Blue Line

Alberta Mountie accused of accessing police records for Rwanda

February 13, 2024  By Lauren Krugel, The Canadian Press

Feb. 13, 2024, Calgary, Alta. – A front-line Alberta Mountie has been accused of accessing police record systems to help the Republic of Rwanda, RCMP said Tuesday.

The officer was arrested Saturday and the alleged breach involved records that were not top secret, the RCMP Federal Policing Integrated National Security Enforcement Team said in a news release.

“Upon learning of the security breach, the RCMP implemented measures to monitor, mitigate and manage any further unauthorized disclosures and ensure maintenance of public safety as the investigation unfolded,” police said in a statement.

Christina Zoernig, a federal policing strategist with the RCMP, later confirmed in an email that Rwanda was the alleged “foreign actor” involved in the case.


Mounties have not provided details on the duties of the suspect or the type of information accessed.

“The RCMP is committed to combating foreign actor interference at all levels and is actively leveraging all tools at its disposal. Foreign interference takes on many forms and it is critical that all organizations are aware of the potential harm at any levels,” police said in the statement.

“The RCMP will pursue any form of interference, whether internal or external, and this is a good example of the efforts being made.”

Const. Eli Ndatuje, 36, has been charged with breach of trust and unauthorized use of a computer under the Criminal Code and breach of trust in respect to safeguarded information under the Security of Information Act.

Court records say he’s accused of communicating or agreeing to communicate “safeguarded information on the Canadian Police Information System to a foreign entity … the Republic of Rwanda.”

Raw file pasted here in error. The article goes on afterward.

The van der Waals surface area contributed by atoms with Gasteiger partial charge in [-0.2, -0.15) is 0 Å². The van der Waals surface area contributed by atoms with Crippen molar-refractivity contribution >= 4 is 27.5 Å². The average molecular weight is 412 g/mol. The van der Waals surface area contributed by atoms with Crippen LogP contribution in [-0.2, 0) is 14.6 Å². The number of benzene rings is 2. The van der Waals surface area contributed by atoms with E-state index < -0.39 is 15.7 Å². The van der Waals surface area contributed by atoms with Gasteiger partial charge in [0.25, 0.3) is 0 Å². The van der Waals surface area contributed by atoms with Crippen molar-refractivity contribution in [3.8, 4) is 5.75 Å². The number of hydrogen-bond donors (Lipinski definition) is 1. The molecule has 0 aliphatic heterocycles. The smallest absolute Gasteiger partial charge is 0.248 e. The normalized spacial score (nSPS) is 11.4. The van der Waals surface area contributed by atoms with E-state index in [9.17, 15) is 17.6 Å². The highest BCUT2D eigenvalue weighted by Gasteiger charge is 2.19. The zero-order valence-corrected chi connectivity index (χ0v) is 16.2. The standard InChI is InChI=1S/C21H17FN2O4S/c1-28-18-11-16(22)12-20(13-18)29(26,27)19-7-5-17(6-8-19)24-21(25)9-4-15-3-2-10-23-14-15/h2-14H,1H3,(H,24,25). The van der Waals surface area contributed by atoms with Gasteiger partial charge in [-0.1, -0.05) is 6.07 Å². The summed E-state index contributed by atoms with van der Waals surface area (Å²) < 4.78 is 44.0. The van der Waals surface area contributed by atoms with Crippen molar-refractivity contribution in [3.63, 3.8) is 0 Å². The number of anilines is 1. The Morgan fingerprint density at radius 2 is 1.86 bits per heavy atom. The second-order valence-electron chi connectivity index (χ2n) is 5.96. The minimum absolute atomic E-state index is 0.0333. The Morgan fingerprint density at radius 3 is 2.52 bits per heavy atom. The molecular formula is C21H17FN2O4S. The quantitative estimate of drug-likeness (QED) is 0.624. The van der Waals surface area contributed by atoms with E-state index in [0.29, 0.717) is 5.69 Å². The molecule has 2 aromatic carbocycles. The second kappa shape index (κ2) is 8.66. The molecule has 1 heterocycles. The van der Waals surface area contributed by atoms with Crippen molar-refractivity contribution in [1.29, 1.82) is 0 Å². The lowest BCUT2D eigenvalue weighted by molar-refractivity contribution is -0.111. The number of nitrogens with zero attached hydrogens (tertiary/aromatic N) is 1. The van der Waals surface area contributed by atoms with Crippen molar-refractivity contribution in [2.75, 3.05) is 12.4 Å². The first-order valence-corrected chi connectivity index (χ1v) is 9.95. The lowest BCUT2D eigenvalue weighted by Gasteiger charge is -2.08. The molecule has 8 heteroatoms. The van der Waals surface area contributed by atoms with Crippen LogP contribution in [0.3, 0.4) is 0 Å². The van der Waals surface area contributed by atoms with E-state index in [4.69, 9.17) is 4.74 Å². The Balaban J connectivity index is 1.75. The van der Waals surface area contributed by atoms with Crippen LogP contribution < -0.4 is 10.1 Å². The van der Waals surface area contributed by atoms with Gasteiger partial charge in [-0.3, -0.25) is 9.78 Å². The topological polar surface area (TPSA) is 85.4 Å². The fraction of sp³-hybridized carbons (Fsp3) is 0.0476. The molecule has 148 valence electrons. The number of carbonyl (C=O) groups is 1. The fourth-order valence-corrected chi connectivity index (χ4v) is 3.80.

The system provides information about crimes and criminals.

The records also allege that, as a police officer, he committed a fraud or a breach of trust in connection with the duties of his office.

They say the offences were committed in Red Deer, Alta., on April 23, 2022.

The records add he’s not in custody and is scheduled to appear in provincial court in Red Deer on March 11.

Wesley Wark, a senior fellow with the Centre for International Governance Innovation, said details are scant but at first glance the security act charge against Ndatuje doesn’t seem that serious.

A conviction of breach of trust in respect to safeguarded information would carry a maximum sentence of two years in prison — one of the lightest penalties under the Security of Information Act, he said.

“It doesn’t involve communicating safeguarded information with the intent or knowledge that it could harm Canada,” Wark said. “So it’s a pretty minor charge that they’ve laid to begin with but there may be more.”

There have been other recent high-profile cases involving information breaches.

William Majcher, a resident of Hong Kong, is accused of using his knowledge and his extensive network of contacts in Canada to obtain intelligence or services to benefit the People’s Republic of China.

His lawyer has told a court in Longueuil, Que., where that case is being heard, that Majcher intends to plead not guilty to charges under the Security of Information Act of conspiracy and committing preparatory acts for the benefit of a foreign entity.

In November, a jury found Cameron Jay Ortis, a former RCMP intelligence official, guilty of three counts of violating the Security of Information Act and one count of attempting to do so. The jury also found Ortis guilty of breach of trust and fraudulent use of a computer system.

Last week, Ortis, who led an RCMP group that assembled classified information on cybercriminals, terror cells and transnational criminal networks, was sentenced to 14 years in prison.

He pleaded not guilty in court to all charges, including breaking the secrets law by revealing classified information to three individuals of interest to police in 2015 and trying to do so in a fourth instance.

The national force might need to do more work on safeguarding its information, said Wark.

“It has pretty lax security controls. It did an internal security review in 2019 in the aftermath of the Cameron Ortis arrest and discovered reams of problems in terms of its security practices,” he said.

In January, a 911 operator in Calgary was accused of intentionally pulling data from searches on individuals involved in organized crime then providing the information to others involved in that activity.

Mariana Buonincontri, 58, was charged with breach of trust, fraudulent use of a computer system and mischief related to computer data. She is to appear in court next month.

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